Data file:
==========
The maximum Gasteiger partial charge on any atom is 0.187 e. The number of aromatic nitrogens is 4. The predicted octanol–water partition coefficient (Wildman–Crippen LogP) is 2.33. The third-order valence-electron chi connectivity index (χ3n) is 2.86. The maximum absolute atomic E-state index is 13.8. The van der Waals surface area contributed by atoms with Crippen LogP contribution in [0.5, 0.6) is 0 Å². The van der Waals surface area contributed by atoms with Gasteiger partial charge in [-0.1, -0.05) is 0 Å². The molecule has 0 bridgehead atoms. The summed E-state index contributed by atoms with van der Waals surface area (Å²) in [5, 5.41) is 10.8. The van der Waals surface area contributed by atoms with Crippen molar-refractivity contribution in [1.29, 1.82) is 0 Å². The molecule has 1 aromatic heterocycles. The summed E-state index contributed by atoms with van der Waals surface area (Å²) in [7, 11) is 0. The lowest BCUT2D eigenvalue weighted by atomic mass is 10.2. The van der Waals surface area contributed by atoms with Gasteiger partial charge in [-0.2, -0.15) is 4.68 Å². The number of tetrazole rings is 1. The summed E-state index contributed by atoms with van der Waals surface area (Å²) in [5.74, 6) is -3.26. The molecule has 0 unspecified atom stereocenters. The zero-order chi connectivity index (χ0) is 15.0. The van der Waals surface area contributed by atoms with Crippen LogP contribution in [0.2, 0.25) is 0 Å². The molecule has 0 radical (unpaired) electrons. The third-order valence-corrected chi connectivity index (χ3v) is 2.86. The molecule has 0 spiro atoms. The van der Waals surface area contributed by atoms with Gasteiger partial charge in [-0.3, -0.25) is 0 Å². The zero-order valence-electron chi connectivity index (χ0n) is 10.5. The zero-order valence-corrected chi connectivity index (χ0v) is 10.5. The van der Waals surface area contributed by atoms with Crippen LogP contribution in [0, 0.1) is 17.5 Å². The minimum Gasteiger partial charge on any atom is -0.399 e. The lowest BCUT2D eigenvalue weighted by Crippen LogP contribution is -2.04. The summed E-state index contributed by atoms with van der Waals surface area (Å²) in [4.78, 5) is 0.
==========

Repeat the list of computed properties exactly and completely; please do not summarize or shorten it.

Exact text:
The maximum Gasteiger partial charge on any atom is 0.187 e. The number of aromatic nitrogens is 4. The predicted octanol–water partition coefficient (Wildman–Crippen LogP) is 2.33. The third-order valence-electron chi connectivity index (χ3n) is 2.86. The maximum absolute atomic E-state index is 13.8. The van der Waals surface area contributed by atoms with Crippen LogP contribution in [0.5, 0.6) is 0 Å². The van der Waals surface area contributed by atoms with Gasteiger partial charge in [-0.1, -0.05) is 0 Å². The molecule has 0 bridgehead atoms. The summed E-state index contributed by atoms with van der Waals surface area (Å²) in [5, 5.41) is 10.8. The van der Waals surface area contributed by atoms with Crippen molar-refractivity contribution in [1.29, 1.82) is 0 Å². The molecule has 1 aromatic heterocycles. The summed E-state index contributed by atoms with van der Waals surface area (Å²) in [7, 11) is 0. The lowest BCUT2D eigenvalue weighted by atomic mass is 10.2. The van der Waals surface area contributed by atoms with Gasteiger partial charge in [-0.2, -0.15) is 4.68 Å². The number of tetrazole rings is 1. The summed E-state index contributed by atoms with van der Waals surface area (Å²) in [5.74, 6) is -3.26. The molecule has 0 unspecified atom stereocenters. The zero-order chi connectivity index (χ0) is 15.0. The van der Waals surface area contributed by atoms with Crippen LogP contribution in [0.2, 0.25) is 0 Å². The molecule has 0 radical (unpaired) electrons. The third-order valence-corrected chi connectivity index (χ3v) is 2.86. The molecule has 0 spiro atoms. The van der Waals surface area contributed by atoms with Gasteiger partial charge in [-0.3, -0.25) is 0 Å². The zero-order valence-electron chi connectivity index (χ0n) is 10.5. The zero-order valence-corrected chi connectivity index (χ0v) is 10.5. The van der Waals surface area contributed by atoms with Crippen LogP contribution in [0, 0.1) is 17.5 Å². The minimum Gasteiger partial charge on any atom is -0.399 e. The lowest BCUT2D eigenvalue weighted by Crippen LogP contribution is -2.04. The summed E-state index contributed by atoms with van der Waals surface area (Å²) in [4.78, 5) is 0.